7 laptop bags: How well do they really protect?

We drop-tested 7 laptop bags to find out whether they can keep your laptop in one operating piece -- and we have the videos to prove it.

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Soft briefcase: Samsonite Viz Air Laptop Slimbrief

One look at the Samsonite Viz Air Laptop Slimbrief and it's obvious how different this bag is. The black fabric case has three bright blue rectangular air cells at its base that can help protect a notebook from a fall. Unfortunately, they don't offer as much protection to the bag's sides.

About the bag

Samsonite Viz Air Laptop Slimbrief
Samsonite Viz Air Laptop Slimbrief

The Viz Air Laptop Slimbrief is minimalist, to say the least. It's made from heavy-duty nylon fabric with only one outside pocket. At 1.8 lb., it is 8 oz. heavier than the Tom Bihn Brain Cell.

The Slimbrief also lacks some of the extra creature comforts that the others offer, such as a keychain clip or a felt-lined area for protecting fragile mobile devices. The bag does have sturdy handles; the shoulder strap can be unclipped and it has a handy strap for attaching it to a wheelie bag for quick travel maneuvers. However, I felt that Slimbrief is probably better for day trips than long journeys.

While the others have a five-year or lifetime warranty, Samsonite covers the Slimbrief bag for only three years.

How it protects

The Slimbrief uses air cells that wrap around the bottom of the case while its corners act like shock-absorbing bumpers to lessen the force of an impact and keep some of that impact from being transmitted to the computer. Unlike the AirTech bag, the Air Viz's sealed air cells can't be pumped up again.

It's a great idea, but the air cells only protect the base of the bag. The bag's sides are bolstered with rigid foam and its main -- and only -- compartment is felt-lined.

Test results

On the 30-in. fall, the Viz Air bag had a rating of 25.1 g, about average for the group. It represents a 20.8% reduction in force over the baseline.

It came as no surprise that the Slimbrief did better on the 60-in. drop test onto the bag's base, where most of its protection is concentrated. It reduced the force of impact to 22.5 g, a 30.6% improvement over the baseline.

Bottom line

The Slimbrief is a well-built, inexpensive notebook bag (be aware that the price changed several times during the course of this review). It should do a decent job -- if you don't plan on carrying much.

Soft briefcase: Tom Bihn Horizontal Brain Cell

Easily the simplest bag of the group -- it is so slim it can be used inside another bag -- Tom Bihn's Horizontal Brain Cell offers your laptop a variety of survival techniques.

About the bag

Tom Bihn Horizontal Brain Cell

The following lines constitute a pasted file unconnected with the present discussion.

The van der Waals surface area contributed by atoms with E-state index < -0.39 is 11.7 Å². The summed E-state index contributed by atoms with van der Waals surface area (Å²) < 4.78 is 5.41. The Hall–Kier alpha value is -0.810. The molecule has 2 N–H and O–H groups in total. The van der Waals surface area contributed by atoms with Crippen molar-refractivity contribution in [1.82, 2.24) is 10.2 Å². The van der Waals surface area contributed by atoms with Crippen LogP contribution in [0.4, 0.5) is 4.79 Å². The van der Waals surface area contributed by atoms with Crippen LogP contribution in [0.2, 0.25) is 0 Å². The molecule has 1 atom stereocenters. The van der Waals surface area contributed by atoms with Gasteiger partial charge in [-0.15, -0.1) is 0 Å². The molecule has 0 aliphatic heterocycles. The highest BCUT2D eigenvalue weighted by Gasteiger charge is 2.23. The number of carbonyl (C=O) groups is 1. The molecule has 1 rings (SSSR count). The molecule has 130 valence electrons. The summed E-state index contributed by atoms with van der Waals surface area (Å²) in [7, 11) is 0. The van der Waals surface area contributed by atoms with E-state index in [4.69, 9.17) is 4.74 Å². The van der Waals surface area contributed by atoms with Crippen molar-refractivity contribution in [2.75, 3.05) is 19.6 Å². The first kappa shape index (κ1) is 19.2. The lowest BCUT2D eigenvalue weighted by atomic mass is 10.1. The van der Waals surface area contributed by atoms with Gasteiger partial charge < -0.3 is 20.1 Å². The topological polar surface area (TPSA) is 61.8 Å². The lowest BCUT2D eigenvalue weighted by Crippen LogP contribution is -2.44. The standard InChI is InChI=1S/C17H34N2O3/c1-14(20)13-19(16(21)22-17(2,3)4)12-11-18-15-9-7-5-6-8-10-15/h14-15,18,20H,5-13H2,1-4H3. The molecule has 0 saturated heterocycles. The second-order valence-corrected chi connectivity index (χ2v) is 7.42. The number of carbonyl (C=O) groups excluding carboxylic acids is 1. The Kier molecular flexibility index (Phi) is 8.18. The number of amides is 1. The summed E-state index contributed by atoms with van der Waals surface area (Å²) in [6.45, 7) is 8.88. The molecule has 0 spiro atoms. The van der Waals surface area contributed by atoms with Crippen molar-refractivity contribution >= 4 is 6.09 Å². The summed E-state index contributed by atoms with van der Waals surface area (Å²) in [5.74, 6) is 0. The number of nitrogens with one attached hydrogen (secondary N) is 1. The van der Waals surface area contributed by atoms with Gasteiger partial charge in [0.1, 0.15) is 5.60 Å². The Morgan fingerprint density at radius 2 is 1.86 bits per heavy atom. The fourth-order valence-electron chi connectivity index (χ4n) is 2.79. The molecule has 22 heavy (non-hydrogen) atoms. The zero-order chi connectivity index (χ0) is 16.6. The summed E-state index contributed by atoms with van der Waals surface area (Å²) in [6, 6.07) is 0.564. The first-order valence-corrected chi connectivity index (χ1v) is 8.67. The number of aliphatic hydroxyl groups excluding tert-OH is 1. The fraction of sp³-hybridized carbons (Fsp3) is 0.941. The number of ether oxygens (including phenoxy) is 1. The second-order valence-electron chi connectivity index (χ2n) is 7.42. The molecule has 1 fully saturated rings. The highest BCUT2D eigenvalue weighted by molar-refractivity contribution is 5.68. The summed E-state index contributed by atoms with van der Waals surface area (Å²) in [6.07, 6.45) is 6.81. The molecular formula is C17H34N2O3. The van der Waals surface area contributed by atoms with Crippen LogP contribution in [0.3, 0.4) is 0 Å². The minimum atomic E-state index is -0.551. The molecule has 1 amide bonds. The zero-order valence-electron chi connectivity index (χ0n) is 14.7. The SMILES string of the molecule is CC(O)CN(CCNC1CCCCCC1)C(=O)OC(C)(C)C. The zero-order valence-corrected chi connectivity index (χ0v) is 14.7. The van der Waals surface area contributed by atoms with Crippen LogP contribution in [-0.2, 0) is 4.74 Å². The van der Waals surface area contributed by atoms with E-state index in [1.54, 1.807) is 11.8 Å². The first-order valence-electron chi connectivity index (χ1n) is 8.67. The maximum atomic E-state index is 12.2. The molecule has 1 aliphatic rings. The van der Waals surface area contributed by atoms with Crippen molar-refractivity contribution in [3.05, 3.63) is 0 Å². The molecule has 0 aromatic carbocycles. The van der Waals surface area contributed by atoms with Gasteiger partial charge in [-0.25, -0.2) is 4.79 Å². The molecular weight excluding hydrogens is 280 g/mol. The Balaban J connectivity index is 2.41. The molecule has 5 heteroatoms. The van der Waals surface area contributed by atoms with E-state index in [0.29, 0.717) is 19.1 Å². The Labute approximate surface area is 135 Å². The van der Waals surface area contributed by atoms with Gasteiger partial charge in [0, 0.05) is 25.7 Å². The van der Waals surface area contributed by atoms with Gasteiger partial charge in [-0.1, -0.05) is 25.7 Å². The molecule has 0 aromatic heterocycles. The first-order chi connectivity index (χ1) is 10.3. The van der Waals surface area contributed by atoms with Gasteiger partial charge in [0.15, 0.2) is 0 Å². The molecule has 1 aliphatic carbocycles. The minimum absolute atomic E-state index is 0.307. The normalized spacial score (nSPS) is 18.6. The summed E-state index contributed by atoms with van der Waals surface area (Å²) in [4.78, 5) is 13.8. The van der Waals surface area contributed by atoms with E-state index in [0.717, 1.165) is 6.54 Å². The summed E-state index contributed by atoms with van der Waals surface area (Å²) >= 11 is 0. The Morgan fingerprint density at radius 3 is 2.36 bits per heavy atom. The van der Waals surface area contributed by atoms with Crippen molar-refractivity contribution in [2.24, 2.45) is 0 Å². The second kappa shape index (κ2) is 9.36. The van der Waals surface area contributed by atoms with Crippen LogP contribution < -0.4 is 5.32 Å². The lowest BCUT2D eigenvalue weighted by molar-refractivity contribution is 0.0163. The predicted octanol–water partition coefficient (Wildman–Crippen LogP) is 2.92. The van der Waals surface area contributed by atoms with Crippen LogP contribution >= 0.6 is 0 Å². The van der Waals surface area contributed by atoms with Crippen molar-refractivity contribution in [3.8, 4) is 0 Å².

Tom Bihn Horizontal Brain Cell

With only one compartment, the Brain Cell has little room for papers, a phone or other travel gear; it does have a pair of mesh slash pockets on the outside. The Brain Cell can be clipped inside one of Tom Bihn's other bags, most of which have lots of pockets and offer additional protection.

On the other hand, you can be assured of a good fit: There are 14 sizes of Brain Cell bags available to accommodate everything from a tablet to a 17-in. laptop. The site has an online fitting guide that lets you choose by model; there's even a list of notebooks that won't fit.

The bag I looked at weighs 1.3 lb., has a pair of handles made from webbing fabric and is the lightest bag of those I tested. It doesn't come with a shoulder strap, although there are triangular rings for clipping on a strap. You can purchase one of two optional shoulder straps: woven nylon with a shoulder pad for $12 or more padded with a wider shoulder pad for $30.

How it protects

The thin black rectangular bag uses several strategies for protecting its contents. In addition to surrounding the system with rigid corrugated plastic and suspending the notebook on a foam sling that absorbs some of the shock of impact, it is encased in foam padding. The notebook compartment has a soft felt lining.

Test results

On the 30-in. drop, the Brain Cell subjected the dummy notebook to 26.1 g of impact, a 17.7% reduction from the baseline. This put it in last place among our tested bags.

On the 60-in. fall, the Brain Cell's test results were in the same ballpark, with a rating of 26.8 g, a 17.3% reduction in the force of its impact.

Bottom line

At $60, the Brain Cell Horizontal is inexpensive and comes with a lifetime warranty. On the other hand, it provides minimal protection and few places to stash your stuff. It would no doubt do better to use it in combination with one of Tom Bihn's other bags, and just pull it out for short walks. That will increase its protection level and give you more storage as well.

Drop tests from 30 in. and 60 in. using soft briefcases for laptops.

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